Gas Price Volatility Comes Down to Supply and Demand

Economic fluctuations and weather conditions effect gas prices, but prices fall when supply outweighs demand.

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A person fills his tank at a gas station in Miami, Fla.

Gregg Laskoski is a senior petroleum analyst for GasBuddy.com.

Understanding the stormy nature of gasoline prices takes many things, not the least of which is patience. Just two months ago the U.S. national average price of gasoline was approaching $4 per gallon and the media chorus repeatedly asked analysts, economists, and men and women on Main Street what the president needed to do and when.

Predictably, politicians eager to score points with voters made it clear that if they were in charge they'd hit the Strategic Petroleum Reserve faster than a college fraternity can tap a beer keg during Homecoming Week.

During the same period NYMEX crude oil fell from $109 per barrel in late February to its current price range at $82-$84 per barrel. The national average price of a gallon of gas has slipped to $3.55 and many oil industry observers believe it could shed another 15 cents per gallon before the summer is over.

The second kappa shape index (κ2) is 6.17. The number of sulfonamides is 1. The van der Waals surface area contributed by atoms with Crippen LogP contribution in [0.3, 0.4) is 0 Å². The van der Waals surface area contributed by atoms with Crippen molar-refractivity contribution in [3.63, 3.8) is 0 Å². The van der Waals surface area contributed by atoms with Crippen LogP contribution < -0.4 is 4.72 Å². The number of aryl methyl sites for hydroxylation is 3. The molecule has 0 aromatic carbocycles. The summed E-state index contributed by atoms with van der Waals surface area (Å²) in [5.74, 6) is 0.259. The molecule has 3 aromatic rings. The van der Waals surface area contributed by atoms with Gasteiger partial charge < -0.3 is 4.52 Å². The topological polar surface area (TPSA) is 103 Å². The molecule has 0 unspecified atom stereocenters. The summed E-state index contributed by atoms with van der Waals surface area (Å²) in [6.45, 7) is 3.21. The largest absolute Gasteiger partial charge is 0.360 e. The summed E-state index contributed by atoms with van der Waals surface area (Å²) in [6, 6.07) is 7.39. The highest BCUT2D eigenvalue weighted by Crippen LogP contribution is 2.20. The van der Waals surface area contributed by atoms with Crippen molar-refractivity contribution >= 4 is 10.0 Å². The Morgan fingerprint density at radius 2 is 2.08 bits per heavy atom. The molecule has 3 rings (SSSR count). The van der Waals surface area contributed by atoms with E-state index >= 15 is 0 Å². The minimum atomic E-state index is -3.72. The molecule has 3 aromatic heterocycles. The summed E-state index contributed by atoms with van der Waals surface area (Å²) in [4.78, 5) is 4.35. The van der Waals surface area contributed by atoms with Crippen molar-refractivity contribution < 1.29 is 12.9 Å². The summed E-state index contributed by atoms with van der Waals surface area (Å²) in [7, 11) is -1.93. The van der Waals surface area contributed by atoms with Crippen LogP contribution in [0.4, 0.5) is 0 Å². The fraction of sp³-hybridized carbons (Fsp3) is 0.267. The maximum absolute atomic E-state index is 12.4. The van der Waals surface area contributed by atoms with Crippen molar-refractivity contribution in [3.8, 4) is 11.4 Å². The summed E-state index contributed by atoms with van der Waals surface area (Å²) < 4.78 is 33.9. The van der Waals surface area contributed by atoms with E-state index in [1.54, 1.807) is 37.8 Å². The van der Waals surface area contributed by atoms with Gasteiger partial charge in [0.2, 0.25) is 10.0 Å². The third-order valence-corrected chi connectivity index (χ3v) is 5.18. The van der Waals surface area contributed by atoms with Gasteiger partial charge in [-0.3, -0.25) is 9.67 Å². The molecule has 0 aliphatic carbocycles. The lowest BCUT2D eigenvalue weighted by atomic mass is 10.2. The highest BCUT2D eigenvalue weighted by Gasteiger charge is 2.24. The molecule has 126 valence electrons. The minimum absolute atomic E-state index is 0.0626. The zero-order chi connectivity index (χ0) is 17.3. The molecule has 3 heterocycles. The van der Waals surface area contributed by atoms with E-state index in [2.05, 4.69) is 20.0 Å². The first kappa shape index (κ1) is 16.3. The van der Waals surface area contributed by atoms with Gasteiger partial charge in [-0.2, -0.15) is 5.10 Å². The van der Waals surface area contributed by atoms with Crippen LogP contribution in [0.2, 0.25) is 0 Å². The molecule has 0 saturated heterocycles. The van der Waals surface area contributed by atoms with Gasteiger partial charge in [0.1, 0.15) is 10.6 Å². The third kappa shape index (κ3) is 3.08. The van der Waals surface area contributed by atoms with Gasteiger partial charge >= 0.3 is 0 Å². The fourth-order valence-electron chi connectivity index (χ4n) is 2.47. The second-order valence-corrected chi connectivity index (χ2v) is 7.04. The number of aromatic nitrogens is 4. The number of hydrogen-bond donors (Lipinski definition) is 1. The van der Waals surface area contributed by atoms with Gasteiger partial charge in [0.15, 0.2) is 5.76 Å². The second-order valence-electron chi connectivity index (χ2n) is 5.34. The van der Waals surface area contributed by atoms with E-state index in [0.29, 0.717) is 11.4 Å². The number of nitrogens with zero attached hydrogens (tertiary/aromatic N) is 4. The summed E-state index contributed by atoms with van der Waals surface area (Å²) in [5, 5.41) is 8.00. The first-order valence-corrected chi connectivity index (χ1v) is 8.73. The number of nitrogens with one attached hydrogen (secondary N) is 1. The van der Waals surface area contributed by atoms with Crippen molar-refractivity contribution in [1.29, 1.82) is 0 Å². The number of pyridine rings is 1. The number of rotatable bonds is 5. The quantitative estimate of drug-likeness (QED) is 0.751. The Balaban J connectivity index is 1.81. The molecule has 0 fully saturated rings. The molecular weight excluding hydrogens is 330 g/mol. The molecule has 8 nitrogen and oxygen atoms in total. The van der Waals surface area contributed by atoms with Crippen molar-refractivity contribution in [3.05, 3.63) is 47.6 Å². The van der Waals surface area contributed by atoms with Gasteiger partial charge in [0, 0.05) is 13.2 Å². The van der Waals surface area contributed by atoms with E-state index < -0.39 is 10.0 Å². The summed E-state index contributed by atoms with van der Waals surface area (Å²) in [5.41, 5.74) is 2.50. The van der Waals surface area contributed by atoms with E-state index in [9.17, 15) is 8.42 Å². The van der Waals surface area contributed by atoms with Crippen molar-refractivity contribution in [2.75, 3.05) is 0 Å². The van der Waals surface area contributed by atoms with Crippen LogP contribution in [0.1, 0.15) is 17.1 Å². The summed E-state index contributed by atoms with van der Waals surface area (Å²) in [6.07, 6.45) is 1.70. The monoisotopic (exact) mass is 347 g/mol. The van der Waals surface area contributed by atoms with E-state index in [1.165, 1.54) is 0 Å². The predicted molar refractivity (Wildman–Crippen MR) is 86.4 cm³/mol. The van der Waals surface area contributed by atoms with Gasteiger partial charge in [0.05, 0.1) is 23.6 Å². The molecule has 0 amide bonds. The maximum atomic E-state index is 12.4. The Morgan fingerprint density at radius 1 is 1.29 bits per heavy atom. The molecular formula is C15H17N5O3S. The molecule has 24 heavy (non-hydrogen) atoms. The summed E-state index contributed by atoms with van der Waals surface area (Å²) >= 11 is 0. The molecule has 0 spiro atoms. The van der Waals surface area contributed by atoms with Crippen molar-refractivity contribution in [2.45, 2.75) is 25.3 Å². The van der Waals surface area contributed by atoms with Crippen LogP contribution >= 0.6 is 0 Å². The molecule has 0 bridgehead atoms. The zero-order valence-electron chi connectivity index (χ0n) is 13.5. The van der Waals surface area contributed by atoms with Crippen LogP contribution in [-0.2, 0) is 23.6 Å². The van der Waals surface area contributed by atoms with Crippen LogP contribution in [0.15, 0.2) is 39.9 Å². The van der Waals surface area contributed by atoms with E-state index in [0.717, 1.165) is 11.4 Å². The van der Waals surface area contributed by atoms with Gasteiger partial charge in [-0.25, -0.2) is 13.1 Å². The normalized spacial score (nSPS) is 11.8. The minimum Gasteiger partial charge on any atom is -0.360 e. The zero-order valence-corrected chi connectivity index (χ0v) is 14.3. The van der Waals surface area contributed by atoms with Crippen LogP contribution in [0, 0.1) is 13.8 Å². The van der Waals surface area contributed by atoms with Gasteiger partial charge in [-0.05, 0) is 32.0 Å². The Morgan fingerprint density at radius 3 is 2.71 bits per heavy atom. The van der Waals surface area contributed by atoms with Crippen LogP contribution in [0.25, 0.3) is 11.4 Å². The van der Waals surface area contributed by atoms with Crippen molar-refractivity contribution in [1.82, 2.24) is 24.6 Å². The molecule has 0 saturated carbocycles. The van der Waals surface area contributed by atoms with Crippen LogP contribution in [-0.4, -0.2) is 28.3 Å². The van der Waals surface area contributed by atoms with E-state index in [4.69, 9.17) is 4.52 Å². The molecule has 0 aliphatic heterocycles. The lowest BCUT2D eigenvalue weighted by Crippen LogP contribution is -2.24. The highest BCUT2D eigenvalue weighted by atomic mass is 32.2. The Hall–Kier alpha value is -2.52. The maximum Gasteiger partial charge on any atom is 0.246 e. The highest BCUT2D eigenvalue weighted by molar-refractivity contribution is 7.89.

[See the 10 priciest years in history for gas.]

How quickly the climate has changed. What happened? With virtually zero governmental intervention, the supply side of the equation strengthened while the demand side weakened, both globally and nationally. U.S. oil production, now at 7.84 million barrels per day, is at its highest level in 14 years. At the same time, the Saudis report that its oil production exceeds demand by 10 million barrels per day, so something's got to give. If you guessed that's the price, you're correct.

While refinery difficulties in the United States this year also tightened fuel supply in some parts of the country, most notably in California, the Pacific Northwest, and the Northeast, those issues have been resolved for the most part. In the Northeast, what could have been a severe supply problem with potential refinery closings was averted with Delta's purchase of the Conoco-Phillips refinery in Philadelphia and Energy Transfer Partner's purchase of the Sunoco refinery (335,000 barrels-per-day capacity) there too. Both remain in operation. 

[See a slide show of a reality check on U.S. energy sources.]  

On the demand side, neither the United States nor China—the world's largest oil consumers—anticipate robust growth any time soon. Anemic numbers from the U.S. Department of Labor reflecting new jobs created in March, April, and May tell us there's no reason to anticipate any uptick in fuel demand by workers returning to nonexistent jobs.

Yes, oil and gasoline prices are impacted directly and indirectly by many factors ranging from global currency fluctuations to regional weather conditions, but the greatest indicator of where they're going and why remains supply and demand, the Scylla & Charybdis through which free markets navigate daily.

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